Fourth, structural challenges in the region will likely prevent us from establishing an “Asian NATO” (sorry, Chuck!). Since the end of the Cold War, U.S. presence in Northeast Asia has remained remarkably stable. We can boast strong, capable allies in Northeast Asia. We deploy significant forces in Japan and the Republic of Korea (South Korea, or ROK), and both allies field formidable forces of their own that are eyeing new roles that will be advantageous to the United States.
It’s just the opposite in Southeast Asia, where we station few forward deployed forces and our alliances with the Philippines and Thailand are adrift. Secretary of State Blinken had what looked like an encouraging exchange with President Marcos on the importance of the alliance, but doubts about Manila’s reliability remain. This is especially concerning since Philippine cooperation during a Taiwan or a South China Sea contingency will be particularly important. Nor can other Southeast Asian countries offer immediate alternatives to reliance on the Philippines in the event of a Taiwan contingency. Singapore’s Prime Minister Lee Hsien Loong made this clear in a much-cited 2020 Foreign Affairs article. Southeast Asian countries do not want to be forced to choose between Washington and Beijing, Lee declared. “They cannot afford to alienate China, and other Asian countries will try their best not to let any single dispute dominate their overall relationships with Beijing,” he wrote.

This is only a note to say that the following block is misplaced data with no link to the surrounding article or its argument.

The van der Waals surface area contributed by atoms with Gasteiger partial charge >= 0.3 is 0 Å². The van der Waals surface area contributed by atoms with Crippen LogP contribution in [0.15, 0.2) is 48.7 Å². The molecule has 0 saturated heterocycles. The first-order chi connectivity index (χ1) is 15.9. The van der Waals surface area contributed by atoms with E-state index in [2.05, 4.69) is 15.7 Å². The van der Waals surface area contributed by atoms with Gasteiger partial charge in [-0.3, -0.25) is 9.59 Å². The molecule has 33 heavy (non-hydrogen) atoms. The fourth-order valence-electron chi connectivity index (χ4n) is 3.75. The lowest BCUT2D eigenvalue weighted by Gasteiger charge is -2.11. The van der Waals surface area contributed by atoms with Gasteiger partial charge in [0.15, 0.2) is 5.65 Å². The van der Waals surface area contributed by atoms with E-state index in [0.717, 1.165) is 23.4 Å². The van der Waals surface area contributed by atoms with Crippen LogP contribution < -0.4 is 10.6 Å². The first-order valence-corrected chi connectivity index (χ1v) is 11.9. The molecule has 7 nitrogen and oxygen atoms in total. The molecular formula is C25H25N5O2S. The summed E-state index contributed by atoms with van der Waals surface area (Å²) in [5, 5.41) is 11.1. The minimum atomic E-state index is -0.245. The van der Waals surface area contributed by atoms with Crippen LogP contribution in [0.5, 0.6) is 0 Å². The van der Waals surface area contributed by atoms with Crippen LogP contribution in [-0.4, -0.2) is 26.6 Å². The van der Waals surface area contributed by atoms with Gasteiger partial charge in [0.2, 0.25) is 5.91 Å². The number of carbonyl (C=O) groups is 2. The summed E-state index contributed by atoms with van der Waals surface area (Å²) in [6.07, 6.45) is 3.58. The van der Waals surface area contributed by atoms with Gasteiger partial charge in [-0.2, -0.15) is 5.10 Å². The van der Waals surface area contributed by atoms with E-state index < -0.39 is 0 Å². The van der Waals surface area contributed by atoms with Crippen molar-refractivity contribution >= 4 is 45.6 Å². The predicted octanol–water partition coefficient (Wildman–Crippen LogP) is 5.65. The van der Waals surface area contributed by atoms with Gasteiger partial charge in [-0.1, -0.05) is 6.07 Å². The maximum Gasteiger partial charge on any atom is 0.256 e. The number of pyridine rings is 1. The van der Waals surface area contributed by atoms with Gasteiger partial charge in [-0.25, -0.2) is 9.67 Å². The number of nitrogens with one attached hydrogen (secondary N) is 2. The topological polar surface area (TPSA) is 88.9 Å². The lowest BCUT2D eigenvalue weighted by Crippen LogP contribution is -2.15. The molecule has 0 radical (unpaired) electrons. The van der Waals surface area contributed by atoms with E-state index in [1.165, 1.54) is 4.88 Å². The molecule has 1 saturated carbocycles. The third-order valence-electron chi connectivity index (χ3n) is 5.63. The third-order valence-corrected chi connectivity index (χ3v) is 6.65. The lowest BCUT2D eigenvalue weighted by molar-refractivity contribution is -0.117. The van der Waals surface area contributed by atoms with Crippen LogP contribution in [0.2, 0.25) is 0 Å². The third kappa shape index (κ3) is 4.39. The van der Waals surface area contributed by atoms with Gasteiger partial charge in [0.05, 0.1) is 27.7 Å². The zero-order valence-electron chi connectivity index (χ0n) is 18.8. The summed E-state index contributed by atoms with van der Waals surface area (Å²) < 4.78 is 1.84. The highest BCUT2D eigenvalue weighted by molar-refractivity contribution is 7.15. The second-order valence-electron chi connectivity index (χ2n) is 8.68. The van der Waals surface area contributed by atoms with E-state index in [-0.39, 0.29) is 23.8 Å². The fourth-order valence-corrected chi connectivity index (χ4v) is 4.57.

The Southeast Asian propensity to hedge between the powers presents a stark challenge to American diplomats and military planners who wish to diversify our military access arrangements to strengthen deterrence. Even front-line-state Vietnam is reluctant to move too quickly to support the American military for fear of a Chinese backlash.